Wisconsin’s pursuit of biomass as a renewable energy is doing little to fire up work in the construction industry.
“It’s frustrating,” said Thomas Fisher, president and business manager of the De Forest-based Wisconsin Laborers’ District Council. “We continue to train members for jobs when work does break, but we still have over a thousand workers that don’t have jobs right now.
“We’ve been able to do some dirt work on projects, but when it comes to building, it’s really dry out there.”
Power companies need to find material to feed existing biomass plants before focusing on new projects, said Dave Donovan, manager of Wisconsin regulatory policy for Xcel Energy. It’s a matter of supply and demand, he said.
“As more supplies become available,” Donovan said, “I think you’ll see more jobs and plants, but it’s going to take time.”
Biomass is a source of renewable energy taken from living or recently-living material such as wood or plants. It can be used to produce heat or generate electricity.
Xcel burns biomass at plants in La Crosse and Ashland and is waiting for Public Service Commission of Wisconsin approval to convert one more boiler at Xcel’s Ashland plant to burn biomass.
The utility also teamed up with the Wisconsin Office of Energy Independence to give a $25,000 grant to the Madison-based Energy Center of Wisconsin to study wood in West Salem for use in power plants.
Joe Kramer, the Energy Center’s senior project manager, said if the study determines West Salem has enough low-quality wood, such as mill leftovers or scraps from logging, utilities might consider building power or processing plants in the area.
“But we’re also going to be looking at what other demands there are,” he said. “Maybe there’s a conversion option, maybe there’s a storage option.”
For now, though, the biomass and renewable energy market is short on options. The Sanimax biodiesel facility in De Forest stopped production last month, and plans for a River Valley Energy LLC ethanol plant in Arena are postponed.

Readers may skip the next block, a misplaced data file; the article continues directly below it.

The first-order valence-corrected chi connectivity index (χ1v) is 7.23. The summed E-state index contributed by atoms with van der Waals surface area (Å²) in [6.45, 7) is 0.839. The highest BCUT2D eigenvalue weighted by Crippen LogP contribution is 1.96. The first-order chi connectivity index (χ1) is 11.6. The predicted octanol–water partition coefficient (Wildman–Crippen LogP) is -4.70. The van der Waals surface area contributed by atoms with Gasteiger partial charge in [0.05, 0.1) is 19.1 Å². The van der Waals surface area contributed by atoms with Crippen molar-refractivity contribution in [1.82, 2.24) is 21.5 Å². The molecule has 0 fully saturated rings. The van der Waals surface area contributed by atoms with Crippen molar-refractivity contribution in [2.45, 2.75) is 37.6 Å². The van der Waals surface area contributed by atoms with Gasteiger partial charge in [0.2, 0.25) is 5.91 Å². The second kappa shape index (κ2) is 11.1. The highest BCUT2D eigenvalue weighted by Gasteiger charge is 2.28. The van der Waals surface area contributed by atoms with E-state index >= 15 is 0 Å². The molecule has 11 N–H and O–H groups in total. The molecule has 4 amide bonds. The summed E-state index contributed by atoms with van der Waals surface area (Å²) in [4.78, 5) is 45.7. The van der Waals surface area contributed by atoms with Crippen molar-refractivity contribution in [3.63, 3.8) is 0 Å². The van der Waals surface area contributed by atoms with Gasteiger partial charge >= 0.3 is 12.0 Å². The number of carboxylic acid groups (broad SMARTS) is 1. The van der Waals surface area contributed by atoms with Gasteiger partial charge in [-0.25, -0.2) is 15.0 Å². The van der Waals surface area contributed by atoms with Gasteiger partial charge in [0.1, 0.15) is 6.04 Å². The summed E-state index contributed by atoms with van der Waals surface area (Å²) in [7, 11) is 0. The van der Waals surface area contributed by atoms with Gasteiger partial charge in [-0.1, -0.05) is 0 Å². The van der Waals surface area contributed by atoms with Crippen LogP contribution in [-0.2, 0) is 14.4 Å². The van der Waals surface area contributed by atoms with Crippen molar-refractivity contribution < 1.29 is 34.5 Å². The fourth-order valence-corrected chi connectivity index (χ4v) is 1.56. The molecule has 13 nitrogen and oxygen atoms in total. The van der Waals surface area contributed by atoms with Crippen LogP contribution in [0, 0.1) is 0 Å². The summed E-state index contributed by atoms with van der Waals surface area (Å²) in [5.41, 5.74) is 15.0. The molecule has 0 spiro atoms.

Still, state Rep. Jeff Wood, I-Chippewa Falls, said there is no harm spending state money to study biomass development.
“Wisconsin is poised to capture the market if there is a market,” he said, particularly as it applies to renewable energy sources.
Yet Wood said state officials are aware the market might never materialize.
“I don’t want to throw money at every quirky idea out there,” he said. “But I’m not going to second guess the Office of Energy Independence on this. It can’t hurt to do a bit of research.”
Using wood for fuel is inevitable, said Gerry Ring, chairman of the Paper Science and Engineering Department at the University of Wisconsin-Stevens Point. But he said it could take years to develop the technology to break wood down into components power plants can use.
“Before they discovered cheap oil, chemistry was based on plants and woods,” he said. “They’re going to have to get back to that eventually.”
That does not do much for construction workers sitting on the bench, Fisher said.
“I know there’s going to be other stimulus work coming out, thank God, so there will be something,” he said.
“But if it wasn’t for that, I don’t know.
“The other problem we have is retaining members. They’re not going to sit by the phone waiting. They need to feed families.”